good screenplays in the contest, which is why Filmmakers
International will help screenplays that finished well but
did not win find producers and representatives to read the
FilmMakers Magazine: What script would you
urge aspiring writers to read and why?
Jess Kroll: "Citizen Kane" by Herman J. Mankiewicz
and Orson Welles. The script's grasp of structure,
character, setting, dialog, and storytelling form the basis
of the best film ever made. The film and script may be old,
but the fundamentals never go out of style.
Benjamin Tsai: "The Crucible" by Arthur Miller. The
script utilizes fear mongering from the historical Salem
Witch Trials as an allegory of McCarthyism's fear mongering
at the time Arthur Miller wrote "The Crucible". Writers who
read "The Crucible" and compare the script to the society
Arthur Miller lived in can see how writing can be used to
Magazine: Beside screenwriting what are you passionate
about and why?
extremely passionate about political and social issues such
as healthcare, human rights, economic inequality, gun
legislation, and education. Other than entertainment
journalism - primarily film-related - most of my reading
time is devoted to news and research on these issues. A big
part of what appeals to me about screenwriting is the
opportunity to examine these issues in a creative and
Benjamin Tsai: Trying to understand how everything
that goes on society affects our everyday lives, including
policy decisions and education attainment. I read newspaper
articles to help me develop my understanding of the world.
FilmMakers Magazine: Who is your favorite
Screenwriter and Why?
Kaufman's characters aren't always the most authentic, and
the dialog isn't the snappiest, but his imagination is
unlike that of anyone else. His scripts move so far into
surrealism and postmodernism yet never lose their connection
to some aspect of the human experience. Kaufman is the
screenwriting equivalent of Terry Gilliam in that his work
has become its own genre.
Mann because of how he allows various characters to develop
in his movies, from the main characters to the supporting
characters' personal issues.
Magazine: Name the director you would love to work with
Jess Kroll: After watching "Mud" and "Take Shelter",
I think Jeff Nichols has a great understanding of
slow-building tension. His films have a very authentic look
and feel and excellent performances through the entire cast.
Benjamin Tsai: Andrew Niccol because his films focus
on controversial issues occurring in society through the use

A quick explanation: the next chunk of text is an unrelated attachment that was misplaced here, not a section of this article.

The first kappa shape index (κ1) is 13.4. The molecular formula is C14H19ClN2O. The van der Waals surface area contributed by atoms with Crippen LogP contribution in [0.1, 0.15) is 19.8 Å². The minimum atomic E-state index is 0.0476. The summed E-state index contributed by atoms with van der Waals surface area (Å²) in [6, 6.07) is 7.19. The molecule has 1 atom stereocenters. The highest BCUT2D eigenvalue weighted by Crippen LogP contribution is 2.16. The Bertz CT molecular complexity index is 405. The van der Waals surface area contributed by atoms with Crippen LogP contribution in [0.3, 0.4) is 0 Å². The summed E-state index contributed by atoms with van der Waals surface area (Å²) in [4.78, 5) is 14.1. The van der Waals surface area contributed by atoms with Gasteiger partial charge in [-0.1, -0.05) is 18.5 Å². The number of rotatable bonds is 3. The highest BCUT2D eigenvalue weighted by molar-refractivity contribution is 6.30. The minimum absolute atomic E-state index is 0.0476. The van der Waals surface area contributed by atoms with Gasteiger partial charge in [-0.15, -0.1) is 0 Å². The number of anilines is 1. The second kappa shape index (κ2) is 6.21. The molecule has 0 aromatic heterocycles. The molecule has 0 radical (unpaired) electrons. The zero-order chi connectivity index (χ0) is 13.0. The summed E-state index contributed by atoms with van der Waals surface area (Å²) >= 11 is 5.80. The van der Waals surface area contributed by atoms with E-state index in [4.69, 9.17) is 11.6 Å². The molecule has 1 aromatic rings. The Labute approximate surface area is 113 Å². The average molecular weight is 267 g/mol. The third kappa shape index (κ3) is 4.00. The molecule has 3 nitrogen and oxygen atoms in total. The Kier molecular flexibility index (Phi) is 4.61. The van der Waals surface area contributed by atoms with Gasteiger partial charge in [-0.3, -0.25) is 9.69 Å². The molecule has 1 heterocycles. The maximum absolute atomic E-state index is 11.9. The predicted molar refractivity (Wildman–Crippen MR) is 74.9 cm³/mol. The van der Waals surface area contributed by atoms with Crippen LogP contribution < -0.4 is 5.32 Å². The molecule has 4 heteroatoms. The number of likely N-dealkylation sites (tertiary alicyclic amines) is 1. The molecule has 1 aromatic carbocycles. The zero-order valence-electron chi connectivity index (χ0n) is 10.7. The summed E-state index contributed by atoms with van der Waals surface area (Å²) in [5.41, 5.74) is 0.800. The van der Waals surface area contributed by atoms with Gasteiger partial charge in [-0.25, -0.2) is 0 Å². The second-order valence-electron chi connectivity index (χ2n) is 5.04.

of his characters and stories. For example, in "Lord of
War", Niccol shows the devastating consequences amoral
weapons dealers like Yuri Orlov have on people around the
Magazine: Name the actor you would love to work with and
Jess Kroll: Robert Bias in "Fer-de-Lance" was
inspired by Steve Carell. Everyone knows that he can be very
funny and often quite warm, but his performance in "The Way,
Way Back" displayed a distance and potential menace that
audiences didn't expect. "Foxcatcher" later proved he can
excel at drama. The part Ben and I wrote requires an actor
who can make that switch from light and caring to dark and
dispassionate. Carell has displayed all of these in
different parts. It would be great to see them all put
Benjamin Tsai: Steve Carell. Robert Bias's warm and
friendly behavior in his personal life is based on the usual
protagonist characters Carell plays, such as Cal Weaver in
"Crazy, Stupid, Love". At the same time, Carell has the
ability to turn on the switch into darker characters such as
John du Pont in "Foxcatcher". Robert Bias has the same
ability to switch to a cold and calculating killer when
called upon to do so.
FilmMakers Magazine: Any tips and things
learned along the way to pass on to others?
what you start. The biggest difference between an "aspiring
writer" and a "writer" is completing the work.
the critiques from your writing peers. Learning from these
critiques will help screenwriters develop better work in the
future as their skills evolve over time.
FilmMakers Magazine: What's next for you?
Jess Kroll: Ben and I have already started plotting
out a new screenplay. I just completed a six-book young
adult series for publication next spring and have an offer
to begin on a new series due for publication next fall. I'm
also revising my first screenplay and continuing to work on
my second adult novel, which I put on hold for "Fer-de-Lance"
and the YA series.
Benjamin Tsai: Now that tax season is over, I am
planning a political satire screenplay with Jess and
catching up on other things at work that I had to put off
during tax season.
FilmMakers Magazine: Where will you be five years
Jess Kroll: On imdb.com as co-writer of both "Fer-de-Lance"
and the script Ben and I are currently developing.
Benjamin Tsai: Continuing my career as a tax analyst
with the University of California while still developing
ideas into screenplays.